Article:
AIDS-related detection and death rate has fallen in Brazil over the last ten years, according to a report presented Tuesday by the Ministry of Health. On the other hand, in pregnant women, HIV infections tend to increase the tendency, which is not necessarily replaced by people with viruses.
Since 2007, the AIDS case detection has dropped by 9% in the country. This does not necessarily prove the uniform reality of the country. Southeast and Southern regions show a steady decline over the last decade, showing an increase in the detection of eastern North and South
The mortality rate (with a population of 100,000 inhabitants) fell by 14.8% between 2007 and 2017. In the state of São Paulo, for example, 41% fell in the same period.
Also, regional variation is about mortality. In the southwest, in the South and Central West, there has been an increase in mortality coefficient in the North and Northeast States.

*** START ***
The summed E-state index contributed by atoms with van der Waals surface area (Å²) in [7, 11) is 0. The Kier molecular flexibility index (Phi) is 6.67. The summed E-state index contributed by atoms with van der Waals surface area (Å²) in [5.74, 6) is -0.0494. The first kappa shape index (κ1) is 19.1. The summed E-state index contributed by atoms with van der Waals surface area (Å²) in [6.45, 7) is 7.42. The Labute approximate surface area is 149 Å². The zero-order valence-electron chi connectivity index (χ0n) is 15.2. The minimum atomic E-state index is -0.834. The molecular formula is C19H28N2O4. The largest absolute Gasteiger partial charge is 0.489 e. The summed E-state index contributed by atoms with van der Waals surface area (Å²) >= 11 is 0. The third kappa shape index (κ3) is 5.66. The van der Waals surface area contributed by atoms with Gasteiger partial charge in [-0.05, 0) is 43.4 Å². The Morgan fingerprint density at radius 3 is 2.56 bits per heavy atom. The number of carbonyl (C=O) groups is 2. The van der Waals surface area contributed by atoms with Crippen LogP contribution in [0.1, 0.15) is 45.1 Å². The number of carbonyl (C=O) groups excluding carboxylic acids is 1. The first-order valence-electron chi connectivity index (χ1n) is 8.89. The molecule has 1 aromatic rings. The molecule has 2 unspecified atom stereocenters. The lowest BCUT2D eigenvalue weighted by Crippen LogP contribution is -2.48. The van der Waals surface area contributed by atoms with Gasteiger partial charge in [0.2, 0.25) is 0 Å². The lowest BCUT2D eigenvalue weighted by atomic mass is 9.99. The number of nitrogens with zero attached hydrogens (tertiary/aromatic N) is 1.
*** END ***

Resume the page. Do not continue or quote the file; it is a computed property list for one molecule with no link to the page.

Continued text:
One of the points that focuses on the report is the tendency to increase the detection of pregnant HIV. Over the last decade, it grew by 21.7%. However, in the report, the discharge relates to spills that increase the availability of fastest tests, the spread of birth services and, therefore, a greater prevention of mother-to-baby transmission.
On the other hand, since 2007, the fall has been noticeable in all regions of the country, with the fall in the transmission of the mother-child transmission of HIV, with a drop of 42%.
According to the data presented, most pregnant women in HIV have a fifth and eighth grade.
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